Seth McLaughlin reports on the only 2014 elections that seem to be breaking narrowly for the Democrats—the gubernatorial races in swing states. Democrats are currently set to obliterate Pennsylvania Gov. Tom Corbett, and in the hunt against Republican governors in Florida, Michigan, Wisconsin, Arizona, Georgia, Kansas, and Maine. (The party's candidate for governor of Ohio imploded after a strange caught-in-a-car-with-a-woman scandal.) McLaughlin gets this collection of spox-speak from the DGA: "Democrats are on offense in governors’ races across the country because Republican governors, particularly those who won in blue states in their tea party wave, have gutted funding for education and raised middle-class taxes to pay for giveaways for the wealthiest, big corporations and special interests."
OK, sure. But if given the chance to do it all again, should Wisconsin's Scott Walker have moderated things a bit? Should Michigan's Rick Snyder have vetoed the right-to-work bill? Should Florida's Rick Scott have fought harder to expand Medicaid?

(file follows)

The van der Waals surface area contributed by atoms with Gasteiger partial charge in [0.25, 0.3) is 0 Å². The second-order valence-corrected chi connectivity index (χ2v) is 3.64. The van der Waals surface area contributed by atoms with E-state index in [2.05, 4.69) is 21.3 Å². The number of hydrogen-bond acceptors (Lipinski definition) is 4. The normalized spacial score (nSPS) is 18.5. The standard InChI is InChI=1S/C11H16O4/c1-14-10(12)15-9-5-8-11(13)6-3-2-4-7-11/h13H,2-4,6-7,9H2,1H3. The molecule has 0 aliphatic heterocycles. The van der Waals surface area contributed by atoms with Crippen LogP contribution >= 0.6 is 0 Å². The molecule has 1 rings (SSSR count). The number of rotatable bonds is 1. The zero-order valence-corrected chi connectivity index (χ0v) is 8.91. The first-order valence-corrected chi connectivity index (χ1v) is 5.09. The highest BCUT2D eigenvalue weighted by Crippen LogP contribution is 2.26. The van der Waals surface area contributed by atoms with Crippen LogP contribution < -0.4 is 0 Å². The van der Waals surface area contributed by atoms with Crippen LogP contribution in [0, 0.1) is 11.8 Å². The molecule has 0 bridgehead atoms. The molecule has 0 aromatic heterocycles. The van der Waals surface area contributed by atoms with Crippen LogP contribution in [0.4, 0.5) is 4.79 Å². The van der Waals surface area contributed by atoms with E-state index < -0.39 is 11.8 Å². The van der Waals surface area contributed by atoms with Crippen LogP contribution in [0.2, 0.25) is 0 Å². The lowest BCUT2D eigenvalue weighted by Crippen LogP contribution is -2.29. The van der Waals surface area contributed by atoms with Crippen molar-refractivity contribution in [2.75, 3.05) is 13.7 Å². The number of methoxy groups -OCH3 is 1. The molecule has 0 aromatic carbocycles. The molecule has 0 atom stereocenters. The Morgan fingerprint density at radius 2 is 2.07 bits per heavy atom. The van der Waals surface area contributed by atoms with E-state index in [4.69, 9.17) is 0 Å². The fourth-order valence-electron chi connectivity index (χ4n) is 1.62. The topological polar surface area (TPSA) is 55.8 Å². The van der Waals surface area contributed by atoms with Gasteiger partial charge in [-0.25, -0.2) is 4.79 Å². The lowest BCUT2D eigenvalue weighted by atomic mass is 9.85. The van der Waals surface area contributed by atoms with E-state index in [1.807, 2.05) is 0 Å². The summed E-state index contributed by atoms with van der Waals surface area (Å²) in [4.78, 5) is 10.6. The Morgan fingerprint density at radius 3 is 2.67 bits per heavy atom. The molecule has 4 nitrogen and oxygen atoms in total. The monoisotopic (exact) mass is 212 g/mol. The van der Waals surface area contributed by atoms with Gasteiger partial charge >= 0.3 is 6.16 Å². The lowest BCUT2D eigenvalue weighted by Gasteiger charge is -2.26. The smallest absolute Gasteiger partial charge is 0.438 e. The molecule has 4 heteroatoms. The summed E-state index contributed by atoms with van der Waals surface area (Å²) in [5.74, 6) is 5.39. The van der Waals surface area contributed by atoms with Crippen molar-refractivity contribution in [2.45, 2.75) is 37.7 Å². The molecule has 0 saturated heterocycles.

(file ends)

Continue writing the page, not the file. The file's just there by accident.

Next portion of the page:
It depends on whether you think they should have been more interested in re-election or in fundamentally altering their states according to their party's prevailing ideology. Even if Snyder loses in Michigan, or Walker loses in Wisconsin—both are basically tied with their opponents right now—both men presided over anti-union reforms that will cripple the Democratic Party four, five, even six iPhone hardware revisions from now. In Wisconsin, union recertification elections have seens steady casualties; in Michigan, while unions have added members, the number of nonunion workers has risen faster than the number of organized workers. And if Mary Burke and Mark Schauer defeat their opponents, they'll be the Democratic governers of states that are slanted to have Republican legislatures until 2021, under gerrymanders approved of by GOP governors elected in census years.
And, hey: Perhaps they'll win. Winning an election by 20 points and winning one by 422 votes found in the truck of the Waukesha County clerk's Kia—they're effectively the same, once you settle into office. Plus, it's not like Corbett gained anything by eventually caving on Medicaid expansion.